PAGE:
What sort of questions did you have after listening to the script?
Usually I have two questions. ‘When will you start the film?’ and ‘how are you approaching this?’ I told Srijit if you give me some time I want to change my body shape. For Kushal, I wanted to be lean, and I got three weeks for that. I lost five-six kg.
Antony to Kushal, what’s the connect?
Kushal is the bridge between Antony and Jisshu’s Rohit, a musician, who is the modern-day Antony. He is the main person between the two characters. At the end of the day it’s a love story. Antony’s journey was for someone, and Rohit’s journey is also for someone. I had three-four weeks to get ready to play Kushal (after playing Antony) and that time frame was really crucial. Getting into that mode was quite challenging. Usually what happens is the ambience of the set changes when I arrive. Things become quiet. Of course, this happens because everyone loves and respects me. But here, for a while, I had managed to become a part of the crowd. This was the beauty of playing Kushal and I wanted that for the character.
You have been working with Srijit since Autograph...
If Srijit looks at me now, I’ll know what he wants to convey. He knows that.
How has Srijit evolved as a director?
Srijit has forgotten to say ‘pack up’ (laughs). We shoot all day and night! Jokes apart, he is very sharp. While making Autograph, he had the dream, the vision, but then he would also depend somewhat on the team. His confidence level and technical knowledge grew manifold after Autograph. He knows how to use the technical knowledge correctly.
What do you feel about the role of music in Jaatishwar?
The film chronicles the history and evolution of 200 years of Bengali music. This film will have archival value.
|Prosenjit as Antony Firingee in Jaatishwar, which releases on Friday
Are you happy with your performance?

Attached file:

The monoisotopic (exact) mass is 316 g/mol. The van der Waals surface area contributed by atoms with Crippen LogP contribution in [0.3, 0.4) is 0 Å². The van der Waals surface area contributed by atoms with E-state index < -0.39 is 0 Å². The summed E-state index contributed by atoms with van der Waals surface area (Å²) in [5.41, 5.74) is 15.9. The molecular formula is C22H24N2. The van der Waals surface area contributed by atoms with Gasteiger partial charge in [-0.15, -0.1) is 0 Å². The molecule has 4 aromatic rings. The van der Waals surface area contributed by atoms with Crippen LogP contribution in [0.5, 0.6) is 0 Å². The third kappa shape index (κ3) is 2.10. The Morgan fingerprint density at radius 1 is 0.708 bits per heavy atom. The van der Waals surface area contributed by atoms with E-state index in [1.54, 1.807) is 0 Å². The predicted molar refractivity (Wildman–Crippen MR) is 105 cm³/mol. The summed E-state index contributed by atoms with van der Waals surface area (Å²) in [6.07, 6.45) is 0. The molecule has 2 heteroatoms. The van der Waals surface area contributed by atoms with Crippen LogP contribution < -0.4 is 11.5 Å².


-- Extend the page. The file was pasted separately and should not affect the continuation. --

Srijit is saying this is my best performance till date. If people remember me for these two characters, I’ll be very happy. I am not an actor like Naseeruddin Shah. They are spontaneous, superb.... I have heard so many negative things in my life. My hard work and dedication made me what I am today. I’ll never say I am an educated actor. I am a commercial actor. But why are commercial actors seen in a different way? They are so good. Shammi Kapoor, Dev Anand are great. I have a lot of respect for them.
For me, the challenge was if I could do a Bikram Singha, let me also do an Autograph or a Moner Manush. I never say I am very talented. I can work very hard and also inspire my team to give their best. And that’s the equation I believe an actor-director should have. When I do a film, my director has to give me all his attention. If he looks at anyone else, I get angry! (Laughs) You have to look at me! You have to focus on me.
With Reliance Entertainment rolling out one Bengali film after another, what does the future hold for the industry?
We need to have corporates. It’s important for the industry to get corporatised. The entire world has changed. We have to be on the same level. Shree Venkatesh Films operates in a corporate manner. People in India are talking about Marathi and Bengali cinema and I am so proud of that. This is the right time for us to do a lot of good things.
And you are pushing the envelope with each film?
I am constantly trying to reach out. We are making cinema that we can showcase in the larger arena. And I want to tell everyone to come and watch films and spend some money. Don’t buy DVDs. Until we earn in dollars, and our producers earn in dollars, we won’t be able to sustain this. We have to grow the market. Let all the Bengalis in the world donate us one dollar each! (Laughs out loud)